In the waste and recycling industry, compressed air is most commonly used at the heart of materials separation in the form of air knives.
As mixed waste moves along a conveyor belt, elements of it are removed by judicious blasts of compressed air.
First, paper and card are removed by such air jets. Later in the process, plastic bottles, which are usually made from PET, are scanned and identified by infrared camera. Precise air jets are then used to move the different plastics to separate areas.
The largest cost associated with compressed air is energy, yet the process is notoriously wasteful. Around just 45% of input energy is actually used to compress the air; the rest is lost through leaks, heat loss and other inefficiencies. It seems ironic that the recycling industry, with its focus on waste reduction, should be plagued by such inefficiency.
These losses are already being tackled, due in part to legislation. The recently introduced ISO 11011: 2013 standard sets out the requirements for conducting and reporting the results of a compressed air system assessment (audit) for the entire system. It sets requirements for analysing the data, reporting and documenting the findings, and identifying an estimate of energy savings.
A set of relatively simple alterations can cut the energy consumption of compressors in half. This is just as well, considering that compressed air can account for one-third of a site’s electricity bill.
Compressed air losses are not unique to the recycling sector. Some of the main factors that drag down efficiency are system leaks and heat loss. The good news is that these, and other problems, can be solved.
Leakage is a huge concern. According to the Carbon Trust, a 3mm hole in a compressed air line can cost a business up to £700 a year in wasted energy. But it can be prevented easily with regular pressure checks or by conducting a leak detection survey.
Air escaping through a leak hole creates a tiny sound that is inaudible to humans but detectable by ultrasound detection equipment, which converts it into an audible signal and indicates it optically.
Once leaks have been identified, a maintenance schedule must be put in place to plug them and ensure future leak detection surveys are carried out – or the benefits will only be temporary.
Many compressed air lines also run at excessive pressure, and this can be identified during an energy audit. Lowering system pressure could mean that fewer compressors are needed. As well as reducing energy and service costs, it will also cut down on maintenance.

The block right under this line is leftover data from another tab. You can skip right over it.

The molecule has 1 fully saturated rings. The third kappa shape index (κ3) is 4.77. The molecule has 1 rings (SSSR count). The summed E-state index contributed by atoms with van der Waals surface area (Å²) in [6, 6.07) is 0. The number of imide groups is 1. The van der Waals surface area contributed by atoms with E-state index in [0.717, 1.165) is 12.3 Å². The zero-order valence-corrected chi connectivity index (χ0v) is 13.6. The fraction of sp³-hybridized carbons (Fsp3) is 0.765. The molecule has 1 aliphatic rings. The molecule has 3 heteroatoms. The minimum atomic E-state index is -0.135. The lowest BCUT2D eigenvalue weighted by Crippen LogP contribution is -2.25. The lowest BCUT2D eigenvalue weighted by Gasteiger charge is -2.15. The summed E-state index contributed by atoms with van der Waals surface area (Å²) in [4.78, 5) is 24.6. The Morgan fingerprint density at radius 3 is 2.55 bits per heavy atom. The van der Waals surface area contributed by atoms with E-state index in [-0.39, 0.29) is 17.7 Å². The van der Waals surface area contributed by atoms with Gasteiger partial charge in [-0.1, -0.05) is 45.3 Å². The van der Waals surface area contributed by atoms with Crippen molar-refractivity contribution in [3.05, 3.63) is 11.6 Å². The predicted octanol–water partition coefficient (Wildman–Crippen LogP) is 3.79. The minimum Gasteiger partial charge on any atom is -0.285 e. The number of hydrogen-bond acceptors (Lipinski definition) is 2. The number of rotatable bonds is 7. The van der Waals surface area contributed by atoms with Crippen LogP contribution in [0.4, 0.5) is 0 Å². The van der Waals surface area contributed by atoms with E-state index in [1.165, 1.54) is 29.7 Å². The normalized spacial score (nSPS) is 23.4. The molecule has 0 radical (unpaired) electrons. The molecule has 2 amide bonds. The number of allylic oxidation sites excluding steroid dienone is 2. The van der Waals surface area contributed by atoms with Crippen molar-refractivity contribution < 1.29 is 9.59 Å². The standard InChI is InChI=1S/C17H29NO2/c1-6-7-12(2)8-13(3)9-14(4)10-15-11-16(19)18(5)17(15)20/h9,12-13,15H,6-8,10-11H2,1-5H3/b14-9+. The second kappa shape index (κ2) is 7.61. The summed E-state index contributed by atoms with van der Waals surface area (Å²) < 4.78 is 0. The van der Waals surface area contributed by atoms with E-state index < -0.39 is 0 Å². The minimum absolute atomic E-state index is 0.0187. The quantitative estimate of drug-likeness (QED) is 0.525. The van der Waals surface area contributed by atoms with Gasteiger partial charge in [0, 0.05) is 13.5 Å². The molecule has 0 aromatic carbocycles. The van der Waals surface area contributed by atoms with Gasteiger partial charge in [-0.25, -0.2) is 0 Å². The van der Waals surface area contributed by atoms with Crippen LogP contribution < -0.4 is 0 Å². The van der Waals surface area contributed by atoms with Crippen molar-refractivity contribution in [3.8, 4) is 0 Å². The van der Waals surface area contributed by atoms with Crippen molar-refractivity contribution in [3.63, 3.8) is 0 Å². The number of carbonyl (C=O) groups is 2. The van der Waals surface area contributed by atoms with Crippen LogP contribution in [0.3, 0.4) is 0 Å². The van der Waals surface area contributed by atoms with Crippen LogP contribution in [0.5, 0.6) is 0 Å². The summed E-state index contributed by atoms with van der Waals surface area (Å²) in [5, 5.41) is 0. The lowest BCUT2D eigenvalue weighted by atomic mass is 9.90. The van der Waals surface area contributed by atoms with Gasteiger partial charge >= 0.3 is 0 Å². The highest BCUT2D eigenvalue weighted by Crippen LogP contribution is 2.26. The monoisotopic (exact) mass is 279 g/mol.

Much of the energy used to power an air compressor is converted to heat. Traditionally, this was wasted but, now, up to 94% can be recovered and used to heat water or offices, or in industrial process applications where hot water is required.
Before investing in heat recovery, end users can calculate the potential energy and cost savings by assessing the heat or hot water demand in areas adjacent to the compressor installation.
Comparing this assessment with the average operating hours of the existing compressed air system will highlight the possible payback in terms of reductions in fuel, oil and gas costs. It makes sense to get help from a compressor specialist when making these calculations.
Operating two or more compressors via a central controller can also lead to savings, working in two ways. First, they constantly monitor pressure, keeping it within a narrow range by switching compressors on and off as needed. And second, they predict the best combination of compressors to use to meet demand.
This is particularly useful when using a combination of fixed- and variable-speed machines because it minimises off-load and part-load running of the compressors.
Multi pressure systems can make significant savings, with every 1 bar saved on pressure equating to a 7% saving on electrical running costs.
It is measures such as these that make an energy audit vital. Air compressors will always consume large amounts of energy, but running them more efficiently and recovering ‘waste’ heat will help to take the edge off utility bills.
Mark Whitmore is general manager at BOGE Compressors